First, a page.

Our guest is Professor Nancy MacLean. We discuss her latest book, DEMOCRACY IN CHAINS: THE DEEP HISTORY OF THE RADICAL RIGHT’S STEALTH PLAN FOR AMERICA, published by Viking Press. It is a thoroughly researched, to my mind shocking, exposé of the man and the ideas behind the billionaire-funded, relentless campaign to suppress voting, privatize everything from education, prisons, social security and Medicare, eliminate unions, curb democratic majority rule and change the US Constitution in order to make democracy safe for capitalism and plutocracy. Most reporting of the rise of the extreme right focuses on the Koch brothers and their money – but who created the blue print for their decades long, stealth campaign that has been all too successful – at least so far? Our guest, Nancy MacLean, has spent a decade investigating the origins, tactics, strategies and goals, of that campaign, that have brought us to this crisis point in our history.
Nancy MacLean is the William Chafe Professor of History and Public Policy at Duke University. She is the award winning author of BEHIND THE MASK OF CHIVALRY: THE MAKING OF THE SECOND KU KLUX KLAN and FREEDOM IS NOT ENOUGH: THE OPENING OF THE AMERICAN WORKPLACE. Professor MacLean’s scholarship has received more than a dozen prizes and awards. In 2010, she was elected a fellow of the Society of American Historians.
White supremacists clash with counter-protesters in Charlottesville, Virginia, August 12, 2017. (Sipa via AP Images)
With us for the hour is Mark Bray, whose book, ANITFA: THE ANTI-FASCIST HANDBOOK, published by Melville House Publishing, came out on August 22, 2017 – one week after the incidents in Charlottesville, VA, in which Neo-Nazis, KKK, and other white supremacists, wreaked havoc, including the death of Heather Heyer and the injury of 19 others, when one of them drove his car into a crowd of counter demonstrators at high speed. White nationalist demonstrators use shields as they guard the entrance to Lee Park in Charlottesville, Virginia. Photograph: Steve Helber/AP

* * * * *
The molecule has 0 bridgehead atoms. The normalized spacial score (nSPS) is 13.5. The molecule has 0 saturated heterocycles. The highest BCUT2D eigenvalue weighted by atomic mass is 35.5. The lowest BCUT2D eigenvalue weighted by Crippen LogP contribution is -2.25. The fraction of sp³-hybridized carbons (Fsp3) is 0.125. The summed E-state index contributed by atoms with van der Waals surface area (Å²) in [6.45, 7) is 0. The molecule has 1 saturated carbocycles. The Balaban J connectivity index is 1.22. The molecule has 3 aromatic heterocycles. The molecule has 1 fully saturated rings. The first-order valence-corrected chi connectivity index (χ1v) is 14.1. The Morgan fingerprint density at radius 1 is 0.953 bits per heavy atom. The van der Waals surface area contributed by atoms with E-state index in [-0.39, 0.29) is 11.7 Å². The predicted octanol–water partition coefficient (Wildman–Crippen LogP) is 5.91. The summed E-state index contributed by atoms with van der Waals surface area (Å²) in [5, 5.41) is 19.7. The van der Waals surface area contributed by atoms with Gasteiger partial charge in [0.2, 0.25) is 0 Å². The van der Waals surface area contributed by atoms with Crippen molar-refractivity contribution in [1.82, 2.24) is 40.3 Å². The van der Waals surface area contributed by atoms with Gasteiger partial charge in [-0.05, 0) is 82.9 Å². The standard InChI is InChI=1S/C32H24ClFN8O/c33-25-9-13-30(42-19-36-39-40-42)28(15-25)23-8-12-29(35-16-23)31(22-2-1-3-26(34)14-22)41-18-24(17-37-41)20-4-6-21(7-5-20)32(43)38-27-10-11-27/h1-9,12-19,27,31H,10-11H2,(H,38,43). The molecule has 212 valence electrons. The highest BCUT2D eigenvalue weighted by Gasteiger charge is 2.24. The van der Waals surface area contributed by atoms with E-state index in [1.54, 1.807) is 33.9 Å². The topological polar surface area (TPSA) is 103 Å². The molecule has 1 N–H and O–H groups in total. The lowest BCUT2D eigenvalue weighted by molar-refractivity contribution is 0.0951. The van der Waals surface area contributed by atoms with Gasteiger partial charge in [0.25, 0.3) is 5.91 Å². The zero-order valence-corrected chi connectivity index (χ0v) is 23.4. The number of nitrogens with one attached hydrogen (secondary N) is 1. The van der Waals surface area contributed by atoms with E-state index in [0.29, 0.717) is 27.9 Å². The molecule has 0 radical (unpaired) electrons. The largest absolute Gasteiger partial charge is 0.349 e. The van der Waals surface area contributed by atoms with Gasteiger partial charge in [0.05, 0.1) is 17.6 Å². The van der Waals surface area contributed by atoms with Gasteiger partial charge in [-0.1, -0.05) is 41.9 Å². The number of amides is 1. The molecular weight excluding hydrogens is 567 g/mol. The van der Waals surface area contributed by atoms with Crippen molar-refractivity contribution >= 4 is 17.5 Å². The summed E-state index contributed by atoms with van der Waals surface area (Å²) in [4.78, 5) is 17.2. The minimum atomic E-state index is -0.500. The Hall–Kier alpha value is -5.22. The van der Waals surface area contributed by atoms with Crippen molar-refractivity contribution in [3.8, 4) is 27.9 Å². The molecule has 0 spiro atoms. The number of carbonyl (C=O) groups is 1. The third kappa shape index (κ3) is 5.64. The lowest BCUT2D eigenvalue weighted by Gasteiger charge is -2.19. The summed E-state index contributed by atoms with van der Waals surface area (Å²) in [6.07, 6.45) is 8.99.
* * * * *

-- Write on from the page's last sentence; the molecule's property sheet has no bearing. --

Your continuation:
As has been happening since the inauguration of Donald Trump in January, 2017, media attention has been focusing on a formerly obscure network, Anti-fa, or Anti-fascist Action, and in particular their tactics of property damage, physical violence and what some consider un-American interference with free speech on college campuses. But beyond the sound bites, disturbing photos and videos taken out of any meaningful historical context, just what IS Anti-fa?
Neo-Nazis and white supremacists march in Charlottesville on 11 August. The rally and subsequent death of a counter-protester were decried as real-world consequences of far-right online movements. Photograph: Samuel Corum/Anadolu Agency/Getty Images
Mark Bray is an historian of human rights, terrorism, and political radicalism in Modern Europe. He completed his PhD in Modern European and Women’s and Gender History at Rutgers University in 2016, and is currently finishing his manuscript “The Anarchist Inquisition: Terrorism and the Ethics of Modernity in Spain, 1893-1909.” “The Anarchist Inquisition” explores the emergence of groundbreaking human rights campaigns across Europe and the Americas in response to the Spanish state’s brutal repression of dissent in the wake of anarchist bombings and assassinations. He teaches at Dartmouth College, where his recent statements about Anti-fa have generated a good deal of controversy, with Dartmouth’s president denouncing them and more than 100 professors denouncing the denouncing. Mark Bray is the author of Antifa: The Anti-Fascist Handbook (Melville House, 2017) and Translating Anarchy: The Anarchism of Occupy Wall Street (Zero Books, 2013), as well as the co-editor of the forthcoming Francisco Ferrer and the Modern School (PM Press, 2018).
From left: Rev. Osagyefo Sekou, Lisa Sharon Harper, Rev. Carlton Smith, Cornel West, and others (including Seth Wispelwey wearing a white robe and red stole) protesting white supremacy in Charlottesville. CREDIT: Heather Wilson, @aNomadPhotog / Dust & Light Photo